Spiraling Through Time

Elora H.
3 min readFeb 3, 2021


So it’s been a while since I’ve been around here — but I’m back! Refocusing a little bit, rather than the ages I’ve done in the past, I want to focus on particular architectural aspects … like spiral staircases, for instance.

Museum of Galician People or Museo Museo do Pobo Galego, Santiago de Compostela, Spain. Photo by elCarito on Unsplash

The earliest spiral staircase still standing resides in Rome: Trajan’s Column, built in 113 CE. The exterior frieze, the typically notable element, tells the story of the military campaign the column was built to commemorate; but inside, a 185-step spiral staircase leads to a viewing platform near the top of the column. Spiral staircases are typically built with 16 or 12 steps to a full rotation, however this one is done at a more complex geometry of 14 steps per rotation — and yet built so soundly that all these years (and several earthquakes) later, the column has barely tilted half a degree.

The origin of spiral staircases could be traced back to around 1000 BCE, as there are Biblical references to spiral staircases in the Temple of Solomon. However, the earliest archeological evidence dates to 480 BCE … and we’re back to Italy, at the acropolis in Selinunte, Sicily. Temple A, thought to be dedicated to either Apollo or the Dioscuri (Castor and Pollux), bears evidence of two spiral staircases leading to a gallery level of the temple.

The Romans popularized the spiral staircase, especially after Trajan’s Column, as both a space-saving engineering feat and a grand presentation associated with gods and their mortal upholders, the emperors. But once the Middle Ages and the times of defensive castles were entered, they gained a whole new level of use.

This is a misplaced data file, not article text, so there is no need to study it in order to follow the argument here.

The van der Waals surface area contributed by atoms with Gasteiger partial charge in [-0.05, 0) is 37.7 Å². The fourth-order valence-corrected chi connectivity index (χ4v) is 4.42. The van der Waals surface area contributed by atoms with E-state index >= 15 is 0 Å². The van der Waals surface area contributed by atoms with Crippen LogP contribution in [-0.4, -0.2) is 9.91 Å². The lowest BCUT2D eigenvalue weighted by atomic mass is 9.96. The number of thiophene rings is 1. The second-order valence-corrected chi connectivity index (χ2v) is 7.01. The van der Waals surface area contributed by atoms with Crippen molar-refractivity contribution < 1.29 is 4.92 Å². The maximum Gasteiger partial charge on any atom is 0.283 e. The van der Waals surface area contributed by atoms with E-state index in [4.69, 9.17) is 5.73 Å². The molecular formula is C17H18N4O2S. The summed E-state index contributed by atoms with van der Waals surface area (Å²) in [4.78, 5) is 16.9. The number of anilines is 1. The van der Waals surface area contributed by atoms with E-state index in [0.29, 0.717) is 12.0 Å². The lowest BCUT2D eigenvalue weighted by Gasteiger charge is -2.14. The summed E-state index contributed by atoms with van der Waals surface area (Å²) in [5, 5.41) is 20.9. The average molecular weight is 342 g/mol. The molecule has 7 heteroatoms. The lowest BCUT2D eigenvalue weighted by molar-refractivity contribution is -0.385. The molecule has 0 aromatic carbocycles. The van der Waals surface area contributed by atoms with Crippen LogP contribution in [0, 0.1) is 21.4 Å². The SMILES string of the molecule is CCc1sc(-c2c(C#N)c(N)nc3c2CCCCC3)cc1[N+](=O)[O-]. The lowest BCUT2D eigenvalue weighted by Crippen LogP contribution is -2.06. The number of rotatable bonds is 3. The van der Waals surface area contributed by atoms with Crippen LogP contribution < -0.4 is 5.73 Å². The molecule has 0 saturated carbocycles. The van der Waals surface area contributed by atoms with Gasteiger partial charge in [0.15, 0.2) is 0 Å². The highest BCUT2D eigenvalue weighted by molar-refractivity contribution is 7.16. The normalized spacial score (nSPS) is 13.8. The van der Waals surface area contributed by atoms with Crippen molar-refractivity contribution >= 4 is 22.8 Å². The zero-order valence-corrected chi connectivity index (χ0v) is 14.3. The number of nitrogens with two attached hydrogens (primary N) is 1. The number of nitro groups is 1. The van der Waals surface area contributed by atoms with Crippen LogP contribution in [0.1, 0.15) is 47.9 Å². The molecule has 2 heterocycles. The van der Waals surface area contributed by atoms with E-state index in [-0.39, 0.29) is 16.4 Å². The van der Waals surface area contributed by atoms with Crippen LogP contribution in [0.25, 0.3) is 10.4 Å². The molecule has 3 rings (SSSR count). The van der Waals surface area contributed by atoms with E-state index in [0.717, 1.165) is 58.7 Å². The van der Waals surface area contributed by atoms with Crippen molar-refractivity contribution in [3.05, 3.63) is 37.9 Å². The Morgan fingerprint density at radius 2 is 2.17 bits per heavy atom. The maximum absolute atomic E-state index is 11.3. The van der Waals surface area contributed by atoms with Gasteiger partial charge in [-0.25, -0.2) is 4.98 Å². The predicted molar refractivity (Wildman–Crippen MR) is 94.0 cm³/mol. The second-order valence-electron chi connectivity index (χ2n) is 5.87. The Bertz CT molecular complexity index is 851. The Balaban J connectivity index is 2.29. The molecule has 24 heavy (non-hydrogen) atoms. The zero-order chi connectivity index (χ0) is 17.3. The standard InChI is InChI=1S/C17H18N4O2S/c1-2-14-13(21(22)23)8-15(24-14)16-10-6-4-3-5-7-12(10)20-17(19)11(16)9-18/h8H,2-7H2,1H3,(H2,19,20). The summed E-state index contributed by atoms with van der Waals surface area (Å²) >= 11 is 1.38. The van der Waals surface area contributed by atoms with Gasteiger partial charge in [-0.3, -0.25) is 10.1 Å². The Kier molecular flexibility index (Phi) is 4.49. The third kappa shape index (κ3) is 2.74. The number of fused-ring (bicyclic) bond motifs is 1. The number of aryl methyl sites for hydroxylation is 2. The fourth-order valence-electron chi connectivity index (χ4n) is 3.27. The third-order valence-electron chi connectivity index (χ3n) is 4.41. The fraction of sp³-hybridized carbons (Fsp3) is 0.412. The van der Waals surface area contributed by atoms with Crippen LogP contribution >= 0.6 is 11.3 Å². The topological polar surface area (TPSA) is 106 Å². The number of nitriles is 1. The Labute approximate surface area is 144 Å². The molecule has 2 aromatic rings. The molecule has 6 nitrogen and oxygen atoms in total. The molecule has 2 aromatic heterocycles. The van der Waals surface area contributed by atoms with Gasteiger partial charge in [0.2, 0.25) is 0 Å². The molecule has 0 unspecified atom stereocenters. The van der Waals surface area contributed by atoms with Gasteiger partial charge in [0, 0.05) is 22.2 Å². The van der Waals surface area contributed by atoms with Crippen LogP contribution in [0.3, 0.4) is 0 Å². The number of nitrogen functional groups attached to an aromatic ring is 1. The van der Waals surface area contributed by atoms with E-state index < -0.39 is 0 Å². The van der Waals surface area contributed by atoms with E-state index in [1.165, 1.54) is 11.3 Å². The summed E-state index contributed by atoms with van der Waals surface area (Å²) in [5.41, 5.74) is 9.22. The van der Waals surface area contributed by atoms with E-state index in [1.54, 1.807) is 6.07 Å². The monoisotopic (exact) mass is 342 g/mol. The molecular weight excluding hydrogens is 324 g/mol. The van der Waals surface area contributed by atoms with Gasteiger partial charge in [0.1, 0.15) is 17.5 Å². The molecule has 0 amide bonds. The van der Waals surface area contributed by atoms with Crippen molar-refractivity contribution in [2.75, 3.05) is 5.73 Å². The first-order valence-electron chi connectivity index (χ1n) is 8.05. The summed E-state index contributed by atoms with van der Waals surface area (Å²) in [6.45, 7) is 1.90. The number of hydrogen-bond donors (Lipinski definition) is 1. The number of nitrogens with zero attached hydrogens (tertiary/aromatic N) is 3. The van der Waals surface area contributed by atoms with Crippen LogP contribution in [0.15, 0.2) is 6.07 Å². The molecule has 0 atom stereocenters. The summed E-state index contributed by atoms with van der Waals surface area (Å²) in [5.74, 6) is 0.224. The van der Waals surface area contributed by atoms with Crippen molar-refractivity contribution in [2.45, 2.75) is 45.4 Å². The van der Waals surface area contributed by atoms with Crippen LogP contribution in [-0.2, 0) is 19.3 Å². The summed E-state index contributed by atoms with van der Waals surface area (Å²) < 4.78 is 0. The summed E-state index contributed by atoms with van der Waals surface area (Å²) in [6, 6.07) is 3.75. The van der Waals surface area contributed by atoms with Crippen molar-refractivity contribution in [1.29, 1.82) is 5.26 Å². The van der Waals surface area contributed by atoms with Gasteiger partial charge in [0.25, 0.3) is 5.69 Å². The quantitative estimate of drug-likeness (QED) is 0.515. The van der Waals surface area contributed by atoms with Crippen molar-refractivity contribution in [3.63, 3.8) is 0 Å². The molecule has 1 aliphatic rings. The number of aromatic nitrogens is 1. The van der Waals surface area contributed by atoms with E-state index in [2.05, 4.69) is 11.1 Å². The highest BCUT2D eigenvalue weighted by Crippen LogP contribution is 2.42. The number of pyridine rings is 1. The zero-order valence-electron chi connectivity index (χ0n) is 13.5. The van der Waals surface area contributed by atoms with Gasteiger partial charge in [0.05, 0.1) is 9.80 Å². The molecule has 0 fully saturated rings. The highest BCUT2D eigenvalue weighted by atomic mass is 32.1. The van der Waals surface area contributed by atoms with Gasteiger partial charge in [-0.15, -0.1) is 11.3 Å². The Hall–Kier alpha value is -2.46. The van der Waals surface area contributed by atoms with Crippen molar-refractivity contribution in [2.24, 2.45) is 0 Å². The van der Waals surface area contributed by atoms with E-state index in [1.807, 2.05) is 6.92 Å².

The spiral staircases in castles are often be found to be a) winding upwards clockwise and b) to have vastly uneven steps. One theory suggests a military benefit for this: a soldier trying to climb the stairs would have limited space on his likely sword arm (right side) while not knowing the steps, vs a defender who would know the steps and have more room for the sword arm. However, it’s also true that counterclockwise staircases exist and realistically, more medieval spiral staircases exist in ecclesiastic settings than secular.

One way or another, the defense theory works quite well. Hundreds of years later, no sword-swinging soldier in sight, and a lack of roofing so some sunlight filtered through — I still managed scraping up my ankles climbing spiral staircases in Welsh castles. Of course, the insane steepness could factor in too.

One of the spiral staircases inside the greenhouse at Kew Garden. Photo by Evie Fjord on Unsplash

Once the Industrial Era hit, spiral staircases got revolutionized. Far fewer stone or marble cases, now it was relatively easy to cast metal into balusters, treads, and a central post for the elaborate Victorian style of wrought iron staircases or the industrial steampunk-associated style. Alternatively, while the most straight-forward spiral staircases are post-centered, the other option (rare prior to the Industrial Era) exist sans central post, either built into the exterior walls or self-supporting. Since they haven’t exactly changed form much since, besides getting more and more streamlined into kit builds, there is a lack of design innovation to note in the last century.

Spiral staircases really are a fascinating architectural fixture though — on one hand a handy practicality from castle tower to lighthouses and fire escapes to space-saving in ships, submarines, and industrial areas, and on the other, the possibility of a breathtaking grand entrance or ornate accessory to design. For an excellent collection of spiral staircases, check out Spiraling Out of Control.



Elora H.

PA & freelance writer/editor. Part-time architecture geek with a goal to make it full-time — but in the meantime: architectural discourse weekly!